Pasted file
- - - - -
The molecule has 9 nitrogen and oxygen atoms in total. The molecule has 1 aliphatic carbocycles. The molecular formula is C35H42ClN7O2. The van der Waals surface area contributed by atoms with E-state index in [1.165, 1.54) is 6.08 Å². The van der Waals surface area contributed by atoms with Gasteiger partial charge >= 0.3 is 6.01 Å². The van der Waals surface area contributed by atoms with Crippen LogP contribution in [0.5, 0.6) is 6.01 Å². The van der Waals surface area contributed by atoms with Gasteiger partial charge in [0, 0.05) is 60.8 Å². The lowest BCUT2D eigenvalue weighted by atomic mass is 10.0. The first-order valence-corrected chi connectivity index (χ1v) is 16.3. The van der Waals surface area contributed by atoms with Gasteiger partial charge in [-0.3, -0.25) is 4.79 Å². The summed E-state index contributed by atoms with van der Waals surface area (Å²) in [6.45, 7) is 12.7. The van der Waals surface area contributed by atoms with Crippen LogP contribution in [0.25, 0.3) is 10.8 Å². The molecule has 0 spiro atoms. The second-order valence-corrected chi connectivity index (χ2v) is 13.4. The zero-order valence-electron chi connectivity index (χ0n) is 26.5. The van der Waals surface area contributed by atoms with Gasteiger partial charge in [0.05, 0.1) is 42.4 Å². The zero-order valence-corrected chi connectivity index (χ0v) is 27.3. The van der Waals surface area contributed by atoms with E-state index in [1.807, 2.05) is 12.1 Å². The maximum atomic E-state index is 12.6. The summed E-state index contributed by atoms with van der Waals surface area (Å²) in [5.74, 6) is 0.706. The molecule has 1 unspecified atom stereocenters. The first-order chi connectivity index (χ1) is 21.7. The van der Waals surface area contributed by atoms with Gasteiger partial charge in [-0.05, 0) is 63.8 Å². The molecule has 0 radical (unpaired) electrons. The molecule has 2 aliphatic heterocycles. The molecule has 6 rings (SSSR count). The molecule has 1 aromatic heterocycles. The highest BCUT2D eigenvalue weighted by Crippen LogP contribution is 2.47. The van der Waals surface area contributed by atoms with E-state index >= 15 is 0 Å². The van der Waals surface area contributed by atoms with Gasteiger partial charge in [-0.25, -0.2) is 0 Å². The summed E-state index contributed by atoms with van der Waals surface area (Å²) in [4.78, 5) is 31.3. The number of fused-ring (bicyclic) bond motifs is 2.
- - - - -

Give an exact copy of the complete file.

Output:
The molecule has 9 nitrogen and oxygen atoms in total. The molecule has 1 aliphatic carbocycles. The molecular formula is C35H42ClN7O2. The van der Waals surface area contributed by atoms with E-state index in [1.165, 1.54) is 6.08 Å². The van der Waals surface area contributed by atoms with Gasteiger partial charge >= 0.3 is 6.01 Å². The van der Waals surface area contributed by atoms with Crippen LogP contribution in [0.5, 0.6) is 6.01 Å². The van der Waals surface area contributed by atoms with Gasteiger partial charge in [0, 0.05) is 60.8 Å². The lowest BCUT2D eigenvalue weighted by atomic mass is 10.0. The first-order valence-corrected chi connectivity index (χ1v) is 16.3. The van der Waals surface area contributed by atoms with Gasteiger partial charge in [-0.3, -0.25) is 4.79 Å². The summed E-state index contributed by atoms with van der Waals surface area (Å²) in [6.45, 7) is 12.7. The van der Waals surface area contributed by atoms with Crippen LogP contribution in [0.25, 0.3) is 10.8 Å². The molecule has 0 spiro atoms. The second-order valence-corrected chi connectivity index (χ2v) is 13.4. The zero-order valence-electron chi connectivity index (χ0n) is 26.5. The van der Waals surface area contributed by atoms with Gasteiger partial charge in [0.05, 0.1) is 42.4 Å². The zero-order valence-corrected chi connectivity index (χ0v) is 27.3. The van der Waals surface area contributed by atoms with E-state index in [1.807, 2.05) is 12.1 Å². The maximum atomic E-state index is 12.6. The summed E-state index contributed by atoms with van der Waals surface area (Å²) in [5.74, 6) is 0.706. The molecule has 1 unspecified atom stereocenters. The first-order chi connectivity index (χ1) is 21.7. The van der Waals surface area contributed by atoms with Gasteiger partial charge in [-0.05, 0) is 63.8 Å². The molecule has 0 radical (unpaired) electrons. The molecule has 2 aliphatic heterocycles. The molecule has 6 rings (SSSR count). The molecule has 1 aromatic heterocycles. The highest BCUT2D eigenvalue weighted by Crippen LogP contribution is 2.47. The van der Waals surface area contributed by atoms with E-state index >= 15 is 0 Å². The van der Waals surface area contributed by atoms with Gasteiger partial charge in [-0.25, -0.2) is 0 Å². The summed E-state index contributed by atoms with van der Waals surface area (Å²) in [4.78, 5) is 31.3. The number of fused-ring (bicyclic) bond motifs is 2.